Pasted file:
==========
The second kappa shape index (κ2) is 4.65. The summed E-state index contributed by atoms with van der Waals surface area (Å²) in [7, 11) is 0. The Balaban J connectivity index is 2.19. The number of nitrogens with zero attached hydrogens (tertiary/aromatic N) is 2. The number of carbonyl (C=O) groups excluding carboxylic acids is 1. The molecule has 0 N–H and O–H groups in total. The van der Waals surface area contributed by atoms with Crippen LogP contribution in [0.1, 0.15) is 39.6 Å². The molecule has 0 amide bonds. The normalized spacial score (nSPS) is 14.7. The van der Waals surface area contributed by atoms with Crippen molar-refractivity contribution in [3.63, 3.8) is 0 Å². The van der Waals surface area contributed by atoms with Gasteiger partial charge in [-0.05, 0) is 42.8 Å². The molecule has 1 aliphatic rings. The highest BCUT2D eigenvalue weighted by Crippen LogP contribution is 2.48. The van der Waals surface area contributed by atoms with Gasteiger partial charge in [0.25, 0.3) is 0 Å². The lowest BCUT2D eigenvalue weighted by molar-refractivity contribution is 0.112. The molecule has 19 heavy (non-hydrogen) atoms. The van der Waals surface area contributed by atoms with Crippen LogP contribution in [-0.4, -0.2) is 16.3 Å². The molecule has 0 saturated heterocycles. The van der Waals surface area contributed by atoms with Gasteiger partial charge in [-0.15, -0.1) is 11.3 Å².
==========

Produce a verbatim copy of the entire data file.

The second kappa shape index (κ2) is 4.65. The summed E-state index contributed by atoms with van der Waals surface area (Å²) in [7, 11) is 0. The Balaban J connectivity index is 2.19. The number of nitrogens with zero attached hydrogens (tertiary/aromatic N) is 2. The number of carbonyl (C=O) groups excluding carboxylic acids is 1. The molecule has 0 N–H and O–H groups in total. The van der Waals surface area contributed by atoms with Crippen LogP contribution in [0.1, 0.15) is 39.6 Å². The molecule has 0 amide bonds. The normalized spacial score (nSPS) is 14.7. The van der Waals surface area contributed by atoms with Crippen molar-refractivity contribution in [3.63, 3.8) is 0 Å². The van der Waals surface area contributed by atoms with Gasteiger partial charge in [-0.05, 0) is 42.8 Å². The molecule has 1 aliphatic rings. The highest BCUT2D eigenvalue weighted by Crippen LogP contribution is 2.48. The van der Waals surface area contributed by atoms with Gasteiger partial charge in [0.25, 0.3) is 0 Å². The lowest BCUT2D eigenvalue weighted by molar-refractivity contribution is 0.112. The molecule has 19 heavy (non-hydrogen) atoms. The van der Waals surface area contributed by atoms with Crippen LogP contribution in [-0.4, -0.2) is 16.3 Å². The molecule has 0 saturated heterocycles. The van der Waals surface area contributed by atoms with Gasteiger partial charge in [-0.15, -0.1) is 11.3 Å².